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Who can complain of statutory nuisance?


The question in the rather wonderfully titled Watkins v Aged Merchant Seamen’s Homes & Anor (2018) EWHC 2410 (Admin) was whether a former licensee who remained in occupation after a possession order could bring a complaint of statutory nuisance under Environmental Protection Act 1990 and ‘prove’ the condition of the property at the time of the hearing in the Magistrates Court. There are all sorts of things flying about in the background of this judgment, including off stage judicial review proceedings, but the key issue is what sort of status an occupier has to have to bring (and continue)  an EPA 1990 prosecution.

There is clearly a lot of other things going on with the facts in this matter, including ongoing judicial review proceedings as to the status of Ms Watkins’ occupation – a licence or a tenancy – but this is an outline of the relevant facts for the issues.

Ms W occupied an almshouse owned by the respondent charity. For present purposes, this was under a licence. In January 2017 Aged Merchant Seaman (AMS), served notice to quit, expiring a month later in February 2017. Ms W began withholding rent.

In September 2017, Ms W laid an information before the Magistrates Court complaining of a breach of section 79 Environmental Protection Act 1990 as follows:

‘Complaint for an order to abate or prohibit a statutory nuisance, namely as licensor of Flat 12; pursuant to section 79(1)(a) the premises are in such a state as to be prejudicial to health or a nuisance as the flat has damp; the chimney is required to have corrective works for safety reasons which have not been undertaken within 12 months as recommended by an independent report dated 24 June 2016 by Structural and Civil Consultants Limited to the Defendant and there is evidence of pests present in the property. [I]n respect of premises at Aged Merchant Seamans’ Home, Flat 12, Trafalgar Square, Sunderland, …. : in accordance with section 82 of (the 1990 Act)’.

The hearing was listed for December 2017. Meanwhile AMS had brought possession proceedings. In November 2017, a possession order was made requiring Ms W to give up possession on 1 December 2017 (before the Mags hearing). Ms W remained in occupation after 1 December.

At the Magistrates hearing of the EPA prosecution, the magistrates dismissed the case, stating

‘We also note that Ms Watkins is appealing the decision of the county court and remains on the premises that are the subject of this complaint. The landlord does not seem to be allowing her to do so, and the appeal to the county court will resolve her status as far as those provisions are concerned.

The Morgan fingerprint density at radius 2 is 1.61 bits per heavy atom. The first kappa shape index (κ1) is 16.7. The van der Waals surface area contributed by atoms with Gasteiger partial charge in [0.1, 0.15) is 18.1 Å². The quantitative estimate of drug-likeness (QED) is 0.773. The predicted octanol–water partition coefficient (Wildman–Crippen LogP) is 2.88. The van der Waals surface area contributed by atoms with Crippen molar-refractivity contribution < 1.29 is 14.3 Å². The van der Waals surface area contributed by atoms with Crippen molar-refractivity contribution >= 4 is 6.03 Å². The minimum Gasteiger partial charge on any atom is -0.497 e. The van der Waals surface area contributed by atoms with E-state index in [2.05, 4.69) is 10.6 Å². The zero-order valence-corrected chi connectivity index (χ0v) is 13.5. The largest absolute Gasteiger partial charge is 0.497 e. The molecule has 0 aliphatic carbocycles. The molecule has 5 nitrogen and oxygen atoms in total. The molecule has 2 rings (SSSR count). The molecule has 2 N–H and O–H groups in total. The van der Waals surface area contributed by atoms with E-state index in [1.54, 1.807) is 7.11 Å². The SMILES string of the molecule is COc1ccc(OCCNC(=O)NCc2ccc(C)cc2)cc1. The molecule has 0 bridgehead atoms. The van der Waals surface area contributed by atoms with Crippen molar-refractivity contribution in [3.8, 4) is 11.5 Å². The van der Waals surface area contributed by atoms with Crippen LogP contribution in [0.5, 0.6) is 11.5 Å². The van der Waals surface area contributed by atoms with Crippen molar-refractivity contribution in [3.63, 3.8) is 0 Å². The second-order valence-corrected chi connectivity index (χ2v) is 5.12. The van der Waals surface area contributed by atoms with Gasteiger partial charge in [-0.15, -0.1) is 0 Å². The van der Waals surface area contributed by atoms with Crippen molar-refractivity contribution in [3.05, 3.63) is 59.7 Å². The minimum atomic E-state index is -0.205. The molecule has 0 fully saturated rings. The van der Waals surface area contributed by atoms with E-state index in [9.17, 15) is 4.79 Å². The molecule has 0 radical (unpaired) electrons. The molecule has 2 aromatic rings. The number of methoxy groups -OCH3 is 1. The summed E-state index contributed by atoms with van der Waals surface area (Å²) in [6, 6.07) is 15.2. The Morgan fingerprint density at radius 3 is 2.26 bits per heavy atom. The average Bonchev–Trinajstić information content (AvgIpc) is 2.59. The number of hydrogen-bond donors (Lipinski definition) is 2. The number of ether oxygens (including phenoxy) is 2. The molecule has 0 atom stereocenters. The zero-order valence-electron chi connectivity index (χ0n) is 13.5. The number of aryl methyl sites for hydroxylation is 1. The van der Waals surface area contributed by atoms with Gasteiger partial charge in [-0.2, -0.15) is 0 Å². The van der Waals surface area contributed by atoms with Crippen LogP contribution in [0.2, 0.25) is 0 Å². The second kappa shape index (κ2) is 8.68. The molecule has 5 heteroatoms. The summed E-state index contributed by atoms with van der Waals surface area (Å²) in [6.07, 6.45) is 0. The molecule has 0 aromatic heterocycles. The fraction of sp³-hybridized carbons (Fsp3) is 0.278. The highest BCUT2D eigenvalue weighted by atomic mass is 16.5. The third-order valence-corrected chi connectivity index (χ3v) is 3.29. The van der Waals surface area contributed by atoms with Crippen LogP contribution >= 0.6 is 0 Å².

In dealing with the application for remedy under the statutory nuisance provisions, we have noted that we have to be certain that the nuisance exists at the time of the hearing i.e. from today. It is up to Ms Watkins to prove that the nuisance exists and the need for remedies to be ordered by the court along with other sanctions if needed. Having heard the arguments we take the view that because Mrs [sic] Watkins has no right to remain on the premises she would not be able to prove that the nuisance that she is complaining about exists as of now. We therefore uphold the defendant’s request and dismiss the complaint without hearing any further evidence about the state of the building or needing to consider whether that or the contractor’s actions are amounting to a nuisance against her’.

Ms W appealed by way of case stated. In the meantime, her appeal against the possession order was dismissed, and the suspension of warrant pending appeal would end in April 2018.

So, the question for the High Court was stated as:

Where, pursuant to EPA 1990, ss. 82, a complaint is made to a Magistrates’ Court in respect of premises alleged to amount to a statutory nuisance as defined in ss. 79(1)(a) can a person only be a “person aggrieved by the existence of (that) statutory nuisance” for the purpose of EPA 1990, ss. 82(1), and thus have locus to make a complaint, if they have some form of interest in the premises?

The High Court distinguished Birmingham District Council v McMahon (1987) 19 HLR 452, DC, in which Kennedy J found, in relation to a block of flats

‘it was that personal link between the danger of health and the person exposed to the danger which, in my judgment, would have entitled each respondent separately to describe himself for the purposes of section 99 as a person aggrieved by a statutory nuisance, namely, condensation and mould growth on the walls of his or her flat.’

What was at issue here was a specific property, not all the almshouses.